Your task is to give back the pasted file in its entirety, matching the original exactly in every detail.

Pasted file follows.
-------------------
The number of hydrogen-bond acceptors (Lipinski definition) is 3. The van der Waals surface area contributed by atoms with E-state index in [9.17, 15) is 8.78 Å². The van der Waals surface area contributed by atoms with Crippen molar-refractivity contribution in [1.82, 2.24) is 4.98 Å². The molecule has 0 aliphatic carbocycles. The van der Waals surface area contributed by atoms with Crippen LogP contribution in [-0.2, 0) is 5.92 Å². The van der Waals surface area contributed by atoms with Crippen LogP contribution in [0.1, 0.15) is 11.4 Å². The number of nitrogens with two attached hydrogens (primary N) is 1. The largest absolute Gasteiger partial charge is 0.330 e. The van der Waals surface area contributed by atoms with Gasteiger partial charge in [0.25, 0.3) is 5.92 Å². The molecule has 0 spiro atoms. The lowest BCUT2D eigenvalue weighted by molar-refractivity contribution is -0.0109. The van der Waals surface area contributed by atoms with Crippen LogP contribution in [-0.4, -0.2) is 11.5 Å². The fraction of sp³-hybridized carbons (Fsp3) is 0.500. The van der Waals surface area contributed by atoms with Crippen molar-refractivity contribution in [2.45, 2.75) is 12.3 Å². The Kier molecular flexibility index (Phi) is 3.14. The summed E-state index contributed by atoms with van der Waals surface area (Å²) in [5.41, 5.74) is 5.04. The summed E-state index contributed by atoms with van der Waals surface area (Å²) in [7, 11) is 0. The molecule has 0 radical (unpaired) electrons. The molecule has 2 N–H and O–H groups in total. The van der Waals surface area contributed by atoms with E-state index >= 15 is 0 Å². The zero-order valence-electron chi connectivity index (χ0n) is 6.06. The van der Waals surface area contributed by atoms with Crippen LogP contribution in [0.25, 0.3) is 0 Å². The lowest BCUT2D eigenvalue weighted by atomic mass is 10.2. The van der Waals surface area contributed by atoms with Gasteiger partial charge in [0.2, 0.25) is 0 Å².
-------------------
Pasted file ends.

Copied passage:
The number of hydrogen-bond acceptors (Lipinski definition) is 3. The van der Waals surface area contributed by atoms with E-state index in [9.17, 15) is 8.78 Å². The van der Waals surface area contributed by atoms with Crippen molar-refractivity contribution in [1.82, 2.24) is 4.98 Å². The molecule has 0 aliphatic carbocycles. The van der Waals surface area contributed by atoms with Crippen LogP contribution in [-0.2, 0) is 5.92 Å². The van der Waals surface area contributed by atoms with Crippen LogP contribution in [0.1, 0.15) is 11.4 Å². The number of nitrogens with two attached hydrogens (primary N) is 1. The largest absolute Gasteiger partial charge is 0.330 e. The van der Waals surface area contributed by atoms with Gasteiger partial charge in [0.25, 0.3) is 5.92 Å². The molecule has 0 spiro atoms. The lowest BCUT2D eigenvalue weighted by molar-refractivity contribution is -0.0109. The van der Waals surface area contributed by atoms with Crippen LogP contribution in [-0.4, -0.2) is 11.5 Å². The fraction of sp³-hybridized carbons (Fsp3) is 0.500. The van der Waals surface area contributed by atoms with Crippen molar-refractivity contribution in [2.45, 2.75) is 12.3 Å². The Kier molecular flexibility index (Phi) is 3.14. The summed E-state index contributed by atoms with van der Waals surface area (Å²) in [5.41, 5.74) is 5.04. The summed E-state index contributed by atoms with van der Waals surface area (Å²) in [7, 11) is 0. The molecule has 0 radical (unpaired) electrons. The molecule has 2 N–H and O–H groups in total. The van der Waals surface area contributed by atoms with E-state index >= 15 is 0 Å². The zero-order valence-electron chi connectivity index (χ0n) is 6.06. The van der Waals surface area contributed by atoms with Crippen LogP contribution in [0.25, 0.3) is 0 Å². The lowest BCUT2D eigenvalue weighted by atomic mass is 10.2. The van der Waals surface area contributed by atoms with Gasteiger partial charge in [0.2, 0.25) is 0 Å².